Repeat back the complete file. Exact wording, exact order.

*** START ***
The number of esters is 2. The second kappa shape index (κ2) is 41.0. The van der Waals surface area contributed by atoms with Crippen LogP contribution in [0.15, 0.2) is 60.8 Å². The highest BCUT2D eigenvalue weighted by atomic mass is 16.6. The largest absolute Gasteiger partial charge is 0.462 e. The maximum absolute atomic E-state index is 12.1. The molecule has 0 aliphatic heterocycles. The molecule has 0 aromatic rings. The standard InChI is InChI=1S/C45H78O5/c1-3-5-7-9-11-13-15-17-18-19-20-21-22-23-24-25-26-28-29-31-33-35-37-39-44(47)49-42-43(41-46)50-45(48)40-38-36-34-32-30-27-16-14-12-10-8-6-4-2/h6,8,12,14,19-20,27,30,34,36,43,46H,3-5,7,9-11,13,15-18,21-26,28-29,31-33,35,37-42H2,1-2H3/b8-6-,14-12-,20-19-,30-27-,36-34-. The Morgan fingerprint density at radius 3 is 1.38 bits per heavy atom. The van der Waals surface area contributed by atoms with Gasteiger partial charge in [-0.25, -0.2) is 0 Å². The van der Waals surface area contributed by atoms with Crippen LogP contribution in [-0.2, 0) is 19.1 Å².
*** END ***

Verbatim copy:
The number of esters is 2. The second kappa shape index (κ2) is 41.0. The van der Waals surface area contributed by atoms with Crippen LogP contribution in [0.15, 0.2) is 60.8 Å². The highest BCUT2D eigenvalue weighted by atomic mass is 16.6. The largest absolute Gasteiger partial charge is 0.462 e. The maximum absolute atomic E-state index is 12.1. The molecule has 0 aliphatic heterocycles. The molecule has 0 aromatic rings. The standard InChI is InChI=1S/C45H78O5/c1-3-5-7-9-11-13-15-17-18-19-20-21-22-23-24-25-26-28-29-31-33-35-37-39-44(47)49-42-43(41-46)50-45(48)40-38-36-34-32-30-27-16-14-12-10-8-6-4-2/h6,8,12,14,19-20,27,30,34,36,43,46H,3-5,7,9-11,13,15-18,21-26,28-29,31-33,35,37-42H2,1-2H3/b8-6-,14-12-,20-19-,30-27-,36-34-. The Morgan fingerprint density at radius 3 is 1.38 bits per heavy atom. The van der Waals surface area contributed by atoms with Gasteiger partial charge in [-0.25, -0.2) is 0 Å². The van der Waals surface area contributed by atoms with Crippen LogP contribution in [-0.2, 0) is 19.1 Å².